A People's News Agency (PNA) Dispatch
Toward a Common Future
Archives: February, 1998

Toward A Common Future
by Roar Bjonnes

Humanity has reached a turning point, a defining moment in history. We
stand at a crossroads, and the path we choose to follow will affect future
generations at least as profoundly as the industrial revolution affected
our lives. The main problems of modern planetary civilization can no
longer be solved in isolation. Environmental destruction, cultural decay,
and technological excesses, along with with increased poverty, even in the
world's richest nations - are all systemic problems that cannot be changed
with the fragmented approaches so far employed by politicians and
scientists. We need bold, new, comprehensive concepts and visions.

But most of all, we need a change of heart. As playwright and former
president of Czechoslovakia Vaclav Havel said before a Joint Session of
the United States Congress in 1990: "Without a global revolution in the
sphere of human consciousness a more human society will not emerge."

Through the lectures and writings of many leading edge thinkers, we have
been urged to answer some fundamental questions: How can we steer our
ecological society toward ecological balance? How can we create a more
equitable world economy that does not devour the web of life on which it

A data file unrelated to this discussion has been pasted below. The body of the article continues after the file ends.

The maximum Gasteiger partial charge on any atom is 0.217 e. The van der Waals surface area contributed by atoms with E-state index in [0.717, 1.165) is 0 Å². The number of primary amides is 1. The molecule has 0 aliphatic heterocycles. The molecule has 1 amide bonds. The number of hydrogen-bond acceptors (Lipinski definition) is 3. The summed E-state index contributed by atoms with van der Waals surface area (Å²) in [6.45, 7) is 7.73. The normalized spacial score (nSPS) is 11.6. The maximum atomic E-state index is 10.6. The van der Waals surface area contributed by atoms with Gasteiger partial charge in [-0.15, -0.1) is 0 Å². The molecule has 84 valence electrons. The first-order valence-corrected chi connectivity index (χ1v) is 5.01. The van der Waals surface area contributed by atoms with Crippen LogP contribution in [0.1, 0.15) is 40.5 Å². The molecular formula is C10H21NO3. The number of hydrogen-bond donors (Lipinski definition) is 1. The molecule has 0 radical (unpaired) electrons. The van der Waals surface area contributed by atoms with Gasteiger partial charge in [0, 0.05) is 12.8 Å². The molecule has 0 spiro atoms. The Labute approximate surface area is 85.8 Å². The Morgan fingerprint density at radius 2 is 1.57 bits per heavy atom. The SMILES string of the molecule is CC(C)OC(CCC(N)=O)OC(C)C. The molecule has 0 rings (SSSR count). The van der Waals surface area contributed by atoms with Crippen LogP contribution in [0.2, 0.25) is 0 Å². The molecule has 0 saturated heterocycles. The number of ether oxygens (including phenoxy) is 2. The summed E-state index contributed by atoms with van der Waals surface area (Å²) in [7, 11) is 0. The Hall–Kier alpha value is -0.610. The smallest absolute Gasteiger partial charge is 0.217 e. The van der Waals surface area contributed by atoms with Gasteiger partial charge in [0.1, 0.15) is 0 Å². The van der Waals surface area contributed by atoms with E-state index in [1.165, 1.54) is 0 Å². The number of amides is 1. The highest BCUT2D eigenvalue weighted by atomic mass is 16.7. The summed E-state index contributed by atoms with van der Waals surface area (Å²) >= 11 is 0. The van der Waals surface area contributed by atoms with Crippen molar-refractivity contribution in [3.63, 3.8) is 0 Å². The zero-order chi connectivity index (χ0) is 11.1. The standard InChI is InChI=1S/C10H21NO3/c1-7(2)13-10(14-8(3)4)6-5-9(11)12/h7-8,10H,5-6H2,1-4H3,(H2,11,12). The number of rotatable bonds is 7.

is based? How can we, amid a civilization of shopping malls and fast food
restaurants, cultivate richness of culture and sacredness of soul? What is
the role of consciousness in the healing of people and nations?

To find the answers, we need to combine the urgency of the environmental
and social justice movements with the wisdom of the indigenous elders, and
the latest interdisciplinary research in science with the timeless
intuition of the ancient mystics.

The voices of many dissenting experts echo the deep sentiments of millions
of people all over the world. Most Americans, for example, identify
themselves as environmentalists. More and more households recycle paper,
glass and soda containers, buy energy-efficient light bulbs, and donate
money to help save the whales and the rainforest. On Capitol Hill, in the
courts, and in the streets, the environmental movement has enjoyed many
victories. Yet, despite all these accomplishments, the environment is in